Steve Colgate, designer of the Colgate 26, the backbone of our Sail Chicago fleet, will be inducted into the National Sailing Hall of Fame on October 4. 

Steve Colgate has not only impacted recreational boaters, he has steered his own yacht, Sleuth, to impressive wins and sailed thousands of miles of blue water racing and round-the-buoy competitions as helmsman, tactician and crew on sailboats he helped bring to the winners’ circle. Colgate started his racing career at age 19 on his first of six Transatlantic Races, racing from Cuba to Spain on the winning yacht 72’ yawl Mare Nostrum. He immediately went on to participate in his first of seven Fastnet Races; and in 1979, on his Frers 54’ Sleuth, he won his class in the 1979 Fastnet where winds hit more than 80 knots, 15 died, and many yachts retired.

                  In 1964 he turned his love for sailing into bringing more sailors to the lifestyle, and sport, of sailing. He started Offshore Sailing School with one location in New York City, and gradually expanded to its current eight locations in Florida, the British Virgin Islands, New Jersey and New York. With his wife and Offshore Sailing partner Doris (CEO and President of Offshore Sailing School), vowing to never get in the way of Colgate’s love for racing, he continued on to compete in two America’s Cup Trials, the Pan American Games, the Olympics, 20 Newport to Bermuda Races, 2 Sydney-Hobart races, 5 Antigua Race Weeks, and a host of other racing and sailing adventures too long to list here. Additionally, Colgate designed the school’s training vessel, the Colgate 26, with Naval Architect Jim Taylor. The Colgate 26 is the official training vessel of the U.S. Naval Academy, U.S. Coast Guard and Maine Maritime Academy.


Issue #8 From the Editor... August, 2015

  

 Sail Chicago is a not-for-profit community sailing program.  

Its mission is to offer quality instruction in sailing and boating safety, and to provide affordable sailing opportunities to its members and others in the Chicago area.

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By Gary Thrane, Associate Editor

Well, the weather has finally turned summery!  All through June, it seemed like it was never going to clear up, or even warm up.  But at last, sailors can go forth without automatically donning their foul weather gear.  If you're a skipper, we hope you've been out for private sails.  Members can also get  out on the Lake with MCOs (Member Cruise Outings).  Students can sign up for, and skippers can lead, Tiller Times. Skippers can also have fun as they fulfill their volunteer duties out on the water (see "Summer Youth Programs" article below).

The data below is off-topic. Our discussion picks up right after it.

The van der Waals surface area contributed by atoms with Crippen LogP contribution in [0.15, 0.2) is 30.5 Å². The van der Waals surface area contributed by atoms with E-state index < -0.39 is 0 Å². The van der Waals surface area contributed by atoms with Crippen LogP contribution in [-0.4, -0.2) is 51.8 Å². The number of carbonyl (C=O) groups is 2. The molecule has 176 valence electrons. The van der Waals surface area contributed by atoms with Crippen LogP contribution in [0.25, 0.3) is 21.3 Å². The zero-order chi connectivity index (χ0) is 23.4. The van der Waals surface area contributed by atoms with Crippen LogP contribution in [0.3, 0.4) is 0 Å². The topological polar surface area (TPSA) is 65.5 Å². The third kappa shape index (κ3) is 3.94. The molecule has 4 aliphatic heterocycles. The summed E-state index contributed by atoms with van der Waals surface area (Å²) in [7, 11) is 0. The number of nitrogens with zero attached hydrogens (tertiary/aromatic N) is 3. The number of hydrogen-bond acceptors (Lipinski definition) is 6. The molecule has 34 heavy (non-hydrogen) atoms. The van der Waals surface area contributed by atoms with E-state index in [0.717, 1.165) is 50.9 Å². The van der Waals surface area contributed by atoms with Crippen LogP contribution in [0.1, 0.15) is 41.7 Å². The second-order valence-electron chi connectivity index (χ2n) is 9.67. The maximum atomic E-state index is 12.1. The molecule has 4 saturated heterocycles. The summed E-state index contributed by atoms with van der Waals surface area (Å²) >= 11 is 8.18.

If you're looking to go out with an experienced skipper or you are a skipper looking for crew, consider the Sail Chicago Share-a-Sail program (see article below).

(An error on the Sail Chicago web site has been corrected:  the maximum number of people who can sail on Priorities is seven as has always been the rule in the Sail Chicago Rules and Regulations.)

 

Crew Overboard ... Something to be Serious About

  By John Lemon, Safety Coordinator John Lemon Recently an experienced racer and sailor fell overboard during a race on the Columbia River.  For those of you who have wondered what the experience is like, here is a first-hand account. The story underscores the importance of: 1)     Regularly practicing crew overboard maneuvers, on as many different boats as you can, and 2)     ALWAYS WEARING A LIFEJACKET! This account may also convince you to resist the temptation to try to practice a "live crew" overboard maneuver.  The risks are simply too great for all but the most experienced sailors under tightly controlled conditions.  Instead, practice with a fender with a length of line attached.  Using a lifejacket is not recommended, as other boaters may see the lifejacket in the water and put in a call to the Coast Guard and/or Marine Police. If you have questions about proper execution of crew overboard maneuvers, contact one of Sail Chicago's volunteer sailing instructors.  Details of the standard maneuvers, the Quick Stop and the Quick Turn, are shown in the US Sailing Basic Keelboat manual distributed to all students.   

 

By John Lemon, Safety Coordinator

John Lemon

Recently an experienced racer and sailor fell overboard during a race on the Columbia River.  For those of you who have wondered what the experience is like, here is a first-hand account.

The story underscores the importance of:

1)     Regularly practicing crew overboard maneuvers, on as many different boats as you can, and

2)     ALWAYS WEARING A LIFEJACKET!